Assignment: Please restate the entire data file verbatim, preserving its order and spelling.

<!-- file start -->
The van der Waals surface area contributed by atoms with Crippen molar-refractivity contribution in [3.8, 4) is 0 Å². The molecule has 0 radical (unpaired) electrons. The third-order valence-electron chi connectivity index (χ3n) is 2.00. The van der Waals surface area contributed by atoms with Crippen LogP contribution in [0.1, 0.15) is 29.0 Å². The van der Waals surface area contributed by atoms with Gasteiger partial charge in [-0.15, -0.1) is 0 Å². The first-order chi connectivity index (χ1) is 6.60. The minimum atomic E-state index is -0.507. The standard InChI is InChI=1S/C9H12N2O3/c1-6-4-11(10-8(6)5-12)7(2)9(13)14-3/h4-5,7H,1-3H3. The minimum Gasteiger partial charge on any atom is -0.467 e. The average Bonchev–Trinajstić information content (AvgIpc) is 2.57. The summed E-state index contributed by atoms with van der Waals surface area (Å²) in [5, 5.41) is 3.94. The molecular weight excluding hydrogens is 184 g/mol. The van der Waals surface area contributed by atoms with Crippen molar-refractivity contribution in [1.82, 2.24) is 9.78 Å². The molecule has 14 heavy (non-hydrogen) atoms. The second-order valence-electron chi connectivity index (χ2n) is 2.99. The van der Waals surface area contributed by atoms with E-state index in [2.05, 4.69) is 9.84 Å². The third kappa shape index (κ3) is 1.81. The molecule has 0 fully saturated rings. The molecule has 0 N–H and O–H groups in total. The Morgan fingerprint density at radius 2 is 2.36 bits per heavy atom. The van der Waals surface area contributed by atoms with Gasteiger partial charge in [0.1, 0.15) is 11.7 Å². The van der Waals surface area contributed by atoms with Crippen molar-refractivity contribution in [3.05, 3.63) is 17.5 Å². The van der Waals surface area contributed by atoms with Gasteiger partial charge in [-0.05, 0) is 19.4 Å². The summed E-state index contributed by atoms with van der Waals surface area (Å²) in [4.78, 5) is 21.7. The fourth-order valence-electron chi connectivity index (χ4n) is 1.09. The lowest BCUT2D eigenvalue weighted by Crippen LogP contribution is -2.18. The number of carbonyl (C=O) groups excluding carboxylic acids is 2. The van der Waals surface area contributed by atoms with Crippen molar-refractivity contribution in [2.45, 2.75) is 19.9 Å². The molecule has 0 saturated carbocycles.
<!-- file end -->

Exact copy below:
The van der Waals surface area contributed by atoms with Crippen molar-refractivity contribution in [3.8, 4) is 0 Å². The molecule has 0 radical (unpaired) electrons. The third-order valence-electron chi connectivity index (χ3n) is 2.00. The van der Waals surface area contributed by atoms with Crippen LogP contribution in [0.1, 0.15) is 29.0 Å². The van der Waals surface area contributed by atoms with Gasteiger partial charge in [-0.15, -0.1) is 0 Å². The first-order chi connectivity index (χ1) is 6.60. The minimum atomic E-state index is -0.507. The standard InChI is InChI=1S/C9H12N2O3/c1-6-4-11(10-8(6)5-12)7(2)9(13)14-3/h4-5,7H,1-3H3. The minimum Gasteiger partial charge on any atom is -0.467 e. The average Bonchev–Trinajstić information content (AvgIpc) is 2.57. The summed E-state index contributed by atoms with van der Waals surface area (Å²) in [5, 5.41) is 3.94. The molecular weight excluding hydrogens is 184 g/mol. The van der Waals surface area contributed by atoms with Crippen molar-refractivity contribution in [1.82, 2.24) is 9.78 Å². The molecule has 14 heavy (non-hydrogen) atoms. The second-order valence-electron chi connectivity index (χ2n) is 2.99. The van der Waals surface area contributed by atoms with E-state index in [2.05, 4.69) is 9.84 Å². The third kappa shape index (κ3) is 1.81. The molecule has 0 fully saturated rings. The molecule has 0 N–H and O–H groups in total. The Morgan fingerprint density at radius 2 is 2.36 bits per heavy atom. The van der Waals surface area contributed by atoms with Gasteiger partial charge in [0.1, 0.15) is 11.7 Å². The van der Waals surface area contributed by atoms with Crippen molar-refractivity contribution in [3.05, 3.63) is 17.5 Å². The van der Waals surface area contributed by atoms with Gasteiger partial charge in [-0.05, 0) is 19.4 Å². The summed E-state index contributed by atoms with van der Waals surface area (Å²) in [4.78, 5) is 21.7. The fourth-order valence-electron chi connectivity index (χ4n) is 1.09. The lowest BCUT2D eigenvalue weighted by Crippen LogP contribution is -2.18. The number of carbonyl (C=O) groups excluding carboxylic acids is 2. The van der Waals surface area contributed by atoms with Crippen molar-refractivity contribution in [2.45, 2.75) is 19.9 Å². The molecule has 0 saturated carbocycles.